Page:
South Africa is flying cheetahs to India and Mozambique as part of ambitious efforts to reintroduce the distinctively spotted cats in regions where their population has dwindled.
Calmly seated in their enclosures, the mammals were in quarantine for about a month before getting clearance for travel.
The distinctively spotted cats that once roamed in Asia was declared extinct in India in 1952. Since then, the country turned to Iran and to Africa as part of efforts to reintroduce the feline.
"**Namibia is making 8 animals available for reintroduction in India and South Africa is making 12 animals available, but for a genetically viable population in India in the long term, you need at least 500 individuals,**Vincent van der Merwe, Cheetah Metapopulation Initiative Manager explains.So we are going to send, every year we'll send 8-12 animals to top them up, to increase their numbers, to bring in new genetics until they have a viable population."
South Africa's cheetah population is expanding at a rate of about 8% annually. Other quarantined animal at the Rooiberg Wildlife Veterinary Park are destined for Mozambique where their population has dwindled. Before their journey, a delicate capture phase begins. The cats are sedated, their identification collars checked and they are finally loaded into a vehicle.
This phase also serves as practise especially for the veterinary team. Indeed, 12 more cheetahs will be sent to India in October. This larger and more challenging relocation will require the cats to travel longer distances with stops in commercial airports.
"It's a lot better to have a smaller cage than a bigger one, or like a crate, and that's purely because it doesn't give them (cheetahs) space to try and run against the sides to get out, Robyn Keyes, a veterinary assistant says. But the stress level is the biggest thing, so after they've been woken up they (we) usually use a long-lasting anaesthetic which comes out of the system quite slowly as opposed to other opioids which you can reverse and then they'll be completely awake and very stressed."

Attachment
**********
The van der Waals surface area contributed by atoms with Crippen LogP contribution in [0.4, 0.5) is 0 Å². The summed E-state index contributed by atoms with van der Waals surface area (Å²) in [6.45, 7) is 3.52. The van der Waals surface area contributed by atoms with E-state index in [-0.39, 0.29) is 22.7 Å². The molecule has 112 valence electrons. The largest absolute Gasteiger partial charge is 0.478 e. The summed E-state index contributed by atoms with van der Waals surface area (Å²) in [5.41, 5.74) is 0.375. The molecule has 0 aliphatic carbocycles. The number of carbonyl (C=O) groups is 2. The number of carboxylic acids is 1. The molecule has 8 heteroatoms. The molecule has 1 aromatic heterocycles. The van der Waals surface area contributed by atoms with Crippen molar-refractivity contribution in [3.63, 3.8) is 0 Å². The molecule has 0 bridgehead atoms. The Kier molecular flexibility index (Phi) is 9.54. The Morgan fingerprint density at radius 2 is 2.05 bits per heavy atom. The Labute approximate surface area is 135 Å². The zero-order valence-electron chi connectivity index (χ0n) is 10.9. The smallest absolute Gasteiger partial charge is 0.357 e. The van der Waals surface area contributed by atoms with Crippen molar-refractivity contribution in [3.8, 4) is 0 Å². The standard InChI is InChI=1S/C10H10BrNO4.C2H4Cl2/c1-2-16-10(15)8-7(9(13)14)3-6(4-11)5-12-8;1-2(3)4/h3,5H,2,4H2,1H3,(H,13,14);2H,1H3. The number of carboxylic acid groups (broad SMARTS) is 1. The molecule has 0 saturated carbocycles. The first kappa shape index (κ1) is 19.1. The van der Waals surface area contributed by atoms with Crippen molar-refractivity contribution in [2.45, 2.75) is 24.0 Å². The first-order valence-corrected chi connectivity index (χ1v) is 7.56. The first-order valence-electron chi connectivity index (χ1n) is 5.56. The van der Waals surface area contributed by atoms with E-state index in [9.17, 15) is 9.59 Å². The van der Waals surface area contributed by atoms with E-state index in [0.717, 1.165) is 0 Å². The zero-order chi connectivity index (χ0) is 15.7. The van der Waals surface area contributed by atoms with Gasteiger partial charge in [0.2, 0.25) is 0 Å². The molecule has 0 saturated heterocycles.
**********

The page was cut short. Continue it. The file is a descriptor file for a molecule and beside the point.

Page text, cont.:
This time was a sucess, the South African cheetahs are ready for their trip.
"We immobilised 4 cheetahs, 2 adult males and 2 adult females, and we've loaded them into transport crates and they will be travelling to Marromeus (National Reserve) in the Zambezi Delta in Mozambique, Andy Frasier, another veterinarian at Rooiberg Wildlife Veterinary Park adds. So Vincent van der Merwe (Manager of Cheetah Metapopulation) will be travelling with the cats through the night. They will then hop onto an airplane and travel over into Mozambique early in the morning."
The southern African countries of South Africa, Zambia, Namibia and Zimbabwe have significant cheetah populations and are expected to play a part in their reintroduction in India following the first shipments this year. The plan is for the cats to be kept in large enclosures in central Indian forests, protected from other predators like leopards, to give them time to adapt to their new habitat.
The enclosures have prey — like deer and antelope — which scientists hope the cheetahs will hunt. After a few months of close monitoring, the cheetahs will be radio-collared and released.
Indian officials say the move will aid global cheetah conservation efforts.